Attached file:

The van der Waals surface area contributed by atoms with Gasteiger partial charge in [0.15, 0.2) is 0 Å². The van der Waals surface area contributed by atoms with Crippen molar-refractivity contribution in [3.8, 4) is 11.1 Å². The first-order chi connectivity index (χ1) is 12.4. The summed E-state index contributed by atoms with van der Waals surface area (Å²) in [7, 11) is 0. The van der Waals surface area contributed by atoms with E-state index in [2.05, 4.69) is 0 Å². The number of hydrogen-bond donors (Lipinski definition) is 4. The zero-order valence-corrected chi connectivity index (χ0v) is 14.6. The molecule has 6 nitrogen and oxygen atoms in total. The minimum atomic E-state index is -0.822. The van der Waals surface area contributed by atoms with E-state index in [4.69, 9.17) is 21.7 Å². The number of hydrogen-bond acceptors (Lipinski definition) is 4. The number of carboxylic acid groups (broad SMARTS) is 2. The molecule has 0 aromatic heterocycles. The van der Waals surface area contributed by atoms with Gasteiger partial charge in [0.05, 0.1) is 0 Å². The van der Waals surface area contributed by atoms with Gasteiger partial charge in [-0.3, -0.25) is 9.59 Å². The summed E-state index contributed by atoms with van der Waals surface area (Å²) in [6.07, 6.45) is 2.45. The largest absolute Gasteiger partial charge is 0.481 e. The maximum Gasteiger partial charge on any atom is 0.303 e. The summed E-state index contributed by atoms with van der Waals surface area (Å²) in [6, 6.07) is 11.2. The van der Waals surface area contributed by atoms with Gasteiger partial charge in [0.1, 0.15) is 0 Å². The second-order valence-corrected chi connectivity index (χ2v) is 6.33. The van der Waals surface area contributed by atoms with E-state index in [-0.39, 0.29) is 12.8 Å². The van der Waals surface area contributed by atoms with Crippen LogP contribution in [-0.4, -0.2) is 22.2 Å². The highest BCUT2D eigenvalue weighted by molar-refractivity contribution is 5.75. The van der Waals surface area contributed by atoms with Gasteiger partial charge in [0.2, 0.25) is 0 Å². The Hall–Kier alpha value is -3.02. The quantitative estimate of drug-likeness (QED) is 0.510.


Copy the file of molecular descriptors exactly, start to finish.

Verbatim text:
The van der Waals surface area contributed by atoms with Gasteiger partial charge in [0.15, 0.2) is 0 Å². The van der Waals surface area contributed by atoms with Crippen molar-refractivity contribution in [3.8, 4) is 11.1 Å². The first-order chi connectivity index (χ1) is 12.4. The summed E-state index contributed by atoms with van der Waals surface area (Å²) in [7, 11) is 0. The van der Waals surface area contributed by atoms with E-state index in [2.05, 4.69) is 0 Å². The number of hydrogen-bond donors (Lipinski definition) is 4. The zero-order valence-corrected chi connectivity index (χ0v) is 14.6. The molecule has 6 nitrogen and oxygen atoms in total. The minimum atomic E-state index is -0.822. The van der Waals surface area contributed by atoms with E-state index in [4.69, 9.17) is 21.7 Å². The number of hydrogen-bond acceptors (Lipinski definition) is 4. The number of carboxylic acid groups (broad SMARTS) is 2. The molecule has 0 aromatic heterocycles. The van der Waals surface area contributed by atoms with Gasteiger partial charge in [0.05, 0.1) is 0 Å². The van der Waals surface area contributed by atoms with Gasteiger partial charge in [-0.3, -0.25) is 9.59 Å². The summed E-state index contributed by atoms with van der Waals surface area (Å²) in [6.07, 6.45) is 2.45. The largest absolute Gasteiger partial charge is 0.481 e. The maximum Gasteiger partial charge on any atom is 0.303 e. The summed E-state index contributed by atoms with van der Waals surface area (Å²) in [6, 6.07) is 11.2. The van der Waals surface area contributed by atoms with Gasteiger partial charge in [0.1, 0.15) is 0 Å². The second-order valence-corrected chi connectivity index (χ2v) is 6.33. The van der Waals surface area contributed by atoms with E-state index in [-0.39, 0.29) is 12.8 Å². The van der Waals surface area contributed by atoms with Crippen LogP contribution in [-0.4, -0.2) is 22.2 Å². The highest BCUT2D eigenvalue weighted by molar-refractivity contribution is 5.75. The van der Waals surface area contributed by atoms with Gasteiger partial charge in [0.2, 0.25) is 0 Å². The Hall–Kier alpha value is -3.02. The quantitative estimate of drug-likeness (QED) is 0.510.